If you noticed a pile of green snow in the Hope Arena’s ice dump before St. Patrick’s Day: no, the Zamboni driver didn’t mow down a field of shamrocks.
It was simply a big experiment that went wrong. “Bigly wrong,” as Donald Trump might say.
Mark Petryk, who co-organized the St. Patrick’s Day hockey tournament with Dan Small, said there had been an attempt to tint the playing surface.
“It started back in probably September last year,” said Petryk. “I was searching on-line and saw a tournament in Ontario where the ice was green.”
Petryk got the OK from the Hope and District Recreation Centre’s Todd Hadway and came up with the necessary mix.
“We got some food colouring from Rolling Pin Bakery,” said Petryk. “Sixteen litres of green, mixed with water. The ice crew took 45 minutes to spray it on, on the Tuesday night and once again for two coats. Then they sprayed a clear coat on top.
“It looked good,” he added. It was transparent, so you could still see the lines and markings, too.
“But Wednesday morning, when the Zamboni hit the ice, the warm water pulled the colouring right out. Tuesday it was green, Wednesday it was white again. The snow pile in the parking lot was green.”
The crew then went back to a tried and tested technique and used ice paint to add large shamrocks in the open areas of the ice. No problems there.
“Todd says he’s going to try out some ways of doing the green before he takes out the ice,” added Petryk, who suspected the glycerin and sugar in the food colouring might have contributed to their problems.
In many other ways, the weekend was a hit, though — with 16 teams taking part, 11 from out of town and two of them being women’s teams.
“Originally we had four women’s teams but two had to pull out,” said Petryk. “We created a division of two women’s teams and four other teams of average age 45 and above.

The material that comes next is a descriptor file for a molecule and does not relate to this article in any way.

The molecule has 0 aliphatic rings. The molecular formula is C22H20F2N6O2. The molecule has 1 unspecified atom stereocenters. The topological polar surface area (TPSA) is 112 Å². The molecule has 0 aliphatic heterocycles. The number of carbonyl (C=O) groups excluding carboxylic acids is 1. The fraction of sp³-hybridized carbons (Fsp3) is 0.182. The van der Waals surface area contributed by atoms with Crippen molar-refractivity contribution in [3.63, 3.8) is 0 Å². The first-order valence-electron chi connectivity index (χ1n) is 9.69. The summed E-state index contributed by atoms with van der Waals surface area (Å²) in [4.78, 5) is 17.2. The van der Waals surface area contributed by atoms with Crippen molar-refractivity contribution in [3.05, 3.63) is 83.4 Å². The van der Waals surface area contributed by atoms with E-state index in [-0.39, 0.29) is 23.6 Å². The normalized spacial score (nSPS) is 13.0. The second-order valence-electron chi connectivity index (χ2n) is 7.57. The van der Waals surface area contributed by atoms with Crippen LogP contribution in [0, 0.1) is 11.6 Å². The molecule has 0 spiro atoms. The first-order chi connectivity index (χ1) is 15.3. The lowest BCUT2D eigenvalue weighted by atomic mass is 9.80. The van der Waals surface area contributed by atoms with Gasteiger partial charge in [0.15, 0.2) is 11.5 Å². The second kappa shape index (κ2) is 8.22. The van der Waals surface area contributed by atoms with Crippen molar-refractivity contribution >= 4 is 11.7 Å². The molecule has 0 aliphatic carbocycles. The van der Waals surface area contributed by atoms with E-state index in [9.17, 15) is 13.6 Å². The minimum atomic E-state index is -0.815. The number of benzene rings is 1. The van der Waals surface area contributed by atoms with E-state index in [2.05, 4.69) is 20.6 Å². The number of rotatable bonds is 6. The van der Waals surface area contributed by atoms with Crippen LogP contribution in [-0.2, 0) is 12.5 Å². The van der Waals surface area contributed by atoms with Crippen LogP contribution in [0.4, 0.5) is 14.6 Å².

Action had begun on Thursday night, with three games amongst local or nearby squads. Friday, teams from as far away as Seattle, Grand Forks and 100 Mile House hit the ice.
“It worked out very well,” Petryk said. “The biggest challenge I had to overcome was trying to tier 11 teams from out of town that no one knew. You’re just taking people’s words for it, on how good they are. We had a Saturday morning revision and fixed the problem.”
For Saturday’s and Sunday’s games, teams were placed in “B” and “C” groupings of similarly-skilled players.
“Sixteen is a lot of teams to host on one sheet of ice — and trying to keep good ice times so people could have a good time, socializing,” said Petryk, who was also in charge of the mezzanine-floor beer garden.
“We got in touch with a rep from City Central Brewery, who I had met at a beer and food tasting night at 293 Wallace,” recalled Petryk. “He brought me this growler of beer, which he said was an ‘easy-drinking lager, great for beer league hockey.’ It was great, so we ordered a load of it. Beer League Lager was the only beer we had all weekend.”
Music and beer pong games kept things lively on Friday and Saturday night.
“Dave Mercier with ‘Sound Asylum’ rocked on Friday with some sick tunes,” said Petryk. “And Rob Steel from ‘Steel Entertainment’ dropped some sick beats, Saturday night.”
By Sunday afternoon, it was down to four teams in the B and C finals.
“The women’s team, Chilliwack BFP, which stands for ‘back-check, fore-check and pay-cheque,’ went to the C final against the Agassiz IceDawgs,” said Petryk. “The ladies won. It was a close game.
“A team from Abbotsford, with an average age of 57, the Wasted Knights, went to the B final against the Hope Nordiques. They were tied going into the third. It was the second game on Sunday for the Knights and they only had two lines, where the Nordiques had three, so the Knights were tired.
“The Nordiques won by two or three.”